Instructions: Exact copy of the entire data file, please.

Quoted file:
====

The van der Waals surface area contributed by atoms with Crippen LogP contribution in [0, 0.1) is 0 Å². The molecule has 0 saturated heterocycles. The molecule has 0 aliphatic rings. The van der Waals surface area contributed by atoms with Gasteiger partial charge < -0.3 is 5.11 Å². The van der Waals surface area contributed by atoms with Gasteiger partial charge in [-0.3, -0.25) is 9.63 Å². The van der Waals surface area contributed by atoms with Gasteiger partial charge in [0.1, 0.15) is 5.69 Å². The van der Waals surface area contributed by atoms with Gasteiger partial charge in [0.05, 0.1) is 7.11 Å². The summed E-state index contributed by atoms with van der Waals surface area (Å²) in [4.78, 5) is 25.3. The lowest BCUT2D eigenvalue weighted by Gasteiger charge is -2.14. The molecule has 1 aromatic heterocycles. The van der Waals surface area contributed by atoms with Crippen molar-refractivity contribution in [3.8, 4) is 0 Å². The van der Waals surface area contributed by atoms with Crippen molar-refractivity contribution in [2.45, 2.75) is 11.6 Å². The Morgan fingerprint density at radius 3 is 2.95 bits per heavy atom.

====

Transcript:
The van der Waals surface area contributed by atoms with Crippen LogP contribution in [0, 0.1) is 0 Å². The molecule has 0 saturated heterocycles. The molecule has 0 aliphatic rings. The van der Waals surface area contributed by atoms with Gasteiger partial charge < -0.3 is 5.11 Å². The van der Waals surface area contributed by atoms with Gasteiger partial charge in [-0.3, -0.25) is 9.63 Å². The van der Waals surface area contributed by atoms with Gasteiger partial charge in [0.1, 0.15) is 5.69 Å². The van der Waals surface area contributed by atoms with Gasteiger partial charge in [0.05, 0.1) is 7.11 Å². The summed E-state index contributed by atoms with van der Waals surface area (Å²) in [4.78, 5) is 25.3. The lowest BCUT2D eigenvalue weighted by Gasteiger charge is -2.14. The molecule has 1 aromatic heterocycles. The van der Waals surface area contributed by atoms with Crippen molar-refractivity contribution in [3.8, 4) is 0 Å². The van der Waals surface area contributed by atoms with Crippen molar-refractivity contribution in [2.45, 2.75) is 11.6 Å². The Morgan fingerprint density at radius 3 is 2.95 bits per heavy atom.